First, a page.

“We got to keep an eye on the battle that we face: The war on workers. And you see it everywhere, it is the Tea Party. And you know, there is only one way to beat and win that war. The one thing about working people is we like a good fight. And you know what? They’ve got a war, they got a war with us and there’s only going to be one winner. It’s going to be the workers of Michigan, and America. We’re going to win that war,” Hoffa told thousands of workers gathered for the annual Labor Day rally.
“President Obama, this is your army. We are ready to march… Everybody here’s got a vote…Let’s take these sons of bitches out and give America back to an America where we belong,” he concluded.
The most disappointing aspect is, as of Sunday evening, the White House declined comment.
I don't know the exact percentage, but I would say a fair amount of voters who call themselves Republicans are aligned with the Tea Party's belief of less government spending, less taxes and less government interference in our lives. As such, Hoffa's remarks were aimed at a significant portion of the American people. Mr. President, I may not support any of your policies and will work vehemently to ensure your defeat in next year's presidential election. But was I naive to take you at your word on Election Night 2008, when you said the following in your victory speech:
Let us resist the temptation to fall back on the same partisanship and pettiness and immaturity that has poisoned our politics for so long. Let us remember that it was a man from this state who first carried the banner of the Republican Party to the White House - a party founded on the values of self-reliance, individual liberty, and national unity. Those are values we all share, and while the Democratic Party has won a great victory tonight, we do so with a measure of humility and determination to heal the divides that have held back our progress. As Lincoln said to a nation far more divided than ours, We are not enemies, but friends...though passion may have strained it must not break our bonds of affection. And to those Americans whose support I have yet to earn - I may not have won your vote, but I hear your voices, I need your help, and I will be your President too.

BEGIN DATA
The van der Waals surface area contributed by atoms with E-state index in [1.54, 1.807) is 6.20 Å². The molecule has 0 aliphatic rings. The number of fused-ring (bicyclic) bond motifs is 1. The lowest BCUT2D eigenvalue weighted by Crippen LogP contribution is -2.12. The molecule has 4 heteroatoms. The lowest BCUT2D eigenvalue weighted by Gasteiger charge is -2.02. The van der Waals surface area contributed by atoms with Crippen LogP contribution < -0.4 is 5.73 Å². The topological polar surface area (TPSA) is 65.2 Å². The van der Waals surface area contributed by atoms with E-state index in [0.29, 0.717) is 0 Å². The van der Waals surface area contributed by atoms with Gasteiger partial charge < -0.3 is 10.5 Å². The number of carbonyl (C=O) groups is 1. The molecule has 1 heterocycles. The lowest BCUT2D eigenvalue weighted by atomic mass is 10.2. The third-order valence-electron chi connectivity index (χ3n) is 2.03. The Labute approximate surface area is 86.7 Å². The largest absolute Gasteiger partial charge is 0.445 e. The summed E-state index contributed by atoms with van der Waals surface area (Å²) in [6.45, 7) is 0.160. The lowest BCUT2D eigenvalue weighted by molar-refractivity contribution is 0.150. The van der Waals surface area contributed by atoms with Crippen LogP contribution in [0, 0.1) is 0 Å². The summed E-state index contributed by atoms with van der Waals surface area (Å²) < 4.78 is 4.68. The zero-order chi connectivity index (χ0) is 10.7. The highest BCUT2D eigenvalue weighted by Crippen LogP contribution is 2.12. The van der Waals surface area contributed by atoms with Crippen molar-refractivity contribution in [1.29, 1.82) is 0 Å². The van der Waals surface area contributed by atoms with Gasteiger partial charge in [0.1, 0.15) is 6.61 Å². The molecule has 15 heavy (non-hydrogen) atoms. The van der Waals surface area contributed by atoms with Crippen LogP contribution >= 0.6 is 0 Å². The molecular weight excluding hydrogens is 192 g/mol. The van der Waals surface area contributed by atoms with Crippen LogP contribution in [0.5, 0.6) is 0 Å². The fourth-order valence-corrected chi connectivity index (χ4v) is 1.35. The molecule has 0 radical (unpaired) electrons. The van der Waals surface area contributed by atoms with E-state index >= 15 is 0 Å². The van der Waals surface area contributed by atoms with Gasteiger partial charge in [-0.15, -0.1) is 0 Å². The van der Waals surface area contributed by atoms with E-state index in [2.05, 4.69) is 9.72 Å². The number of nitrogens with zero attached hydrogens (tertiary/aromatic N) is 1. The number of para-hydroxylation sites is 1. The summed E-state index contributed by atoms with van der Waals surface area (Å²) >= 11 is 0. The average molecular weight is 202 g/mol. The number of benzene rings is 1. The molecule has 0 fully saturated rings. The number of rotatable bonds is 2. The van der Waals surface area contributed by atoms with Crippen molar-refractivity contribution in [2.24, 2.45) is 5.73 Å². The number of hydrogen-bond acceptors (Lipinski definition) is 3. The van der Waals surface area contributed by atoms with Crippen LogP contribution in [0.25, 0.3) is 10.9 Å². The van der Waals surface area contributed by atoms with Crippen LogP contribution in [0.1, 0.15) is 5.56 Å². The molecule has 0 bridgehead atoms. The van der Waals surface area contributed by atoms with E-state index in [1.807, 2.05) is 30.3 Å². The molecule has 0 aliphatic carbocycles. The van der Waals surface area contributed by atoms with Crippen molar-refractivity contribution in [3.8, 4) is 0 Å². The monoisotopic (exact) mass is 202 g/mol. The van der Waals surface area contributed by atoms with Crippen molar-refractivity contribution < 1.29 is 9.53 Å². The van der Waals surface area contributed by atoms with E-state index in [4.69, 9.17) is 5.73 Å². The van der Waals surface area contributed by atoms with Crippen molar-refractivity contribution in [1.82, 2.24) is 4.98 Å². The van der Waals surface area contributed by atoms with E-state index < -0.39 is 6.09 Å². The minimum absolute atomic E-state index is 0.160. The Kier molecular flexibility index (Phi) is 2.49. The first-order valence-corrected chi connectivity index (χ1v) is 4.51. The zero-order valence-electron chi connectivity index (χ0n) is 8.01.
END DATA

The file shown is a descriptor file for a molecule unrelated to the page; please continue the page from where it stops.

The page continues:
Well as my President, I would appreciate you not falling back on the same partisanship by allowing such thuggish rhetoric to go on without condemnation.
-Speaking of the President, it's fairly obvious to me the only job he's concerned about is his own. Nevertheless, he plans on going forth with the charade of unveiling his "jobs package" Thursday before a joint session of Congress.
Perhaps President Obama would be wise to heed the advice of those who, you know, have working knowledge in that area.
John Schiller, chairman and CEO of Energy XXI, said "if the government would get out of the way, from a regulation standpoint, and let us [XXI] do what we do good you'll see us continue to hire and grow this economy."
"I think that's a message from across the board," said Schiller.
Jon Faraci, CEO of International Paper, told CNBC "to create jobs what we need is demand. This economy is 70 percent consumer driven, so we need consumers spending some of their discretionary income if we're going to have demand that's gong to lead to more jobs. If we get demand, we’ll put more shifts on, our employees will be working more hours, and we’ll hire more people. Without demand we can have all the certainty in the world and all the clarity about regulation, but to me it’s not so much about confidence as it is about demand," explained Faraci.
Seriously, Mr. President, no one will be all that offended if you go ahead and scuttle your planned Thursday night speech. Besides, it'll give that much more time to prepare to watch the NFL team of which you are now a shareholder.
-If there's any wondering why the United States Postal Services faces possible default on a $5.5 billion trust fund payment, Sen. John Cornyn (R-TX) may have offered a helpful hint.
Labor represents 80 percent of the agency’s expenses, compared with 53 percent at UPS and 32 percent at FedEx
I wonder what kind of ruckus would ensue if the Postal Workers Union members were asked to contribute more to their benefits (i.e. health insurance, retirement, etc.), thus taking a step to prevent their employer's bankruptcy?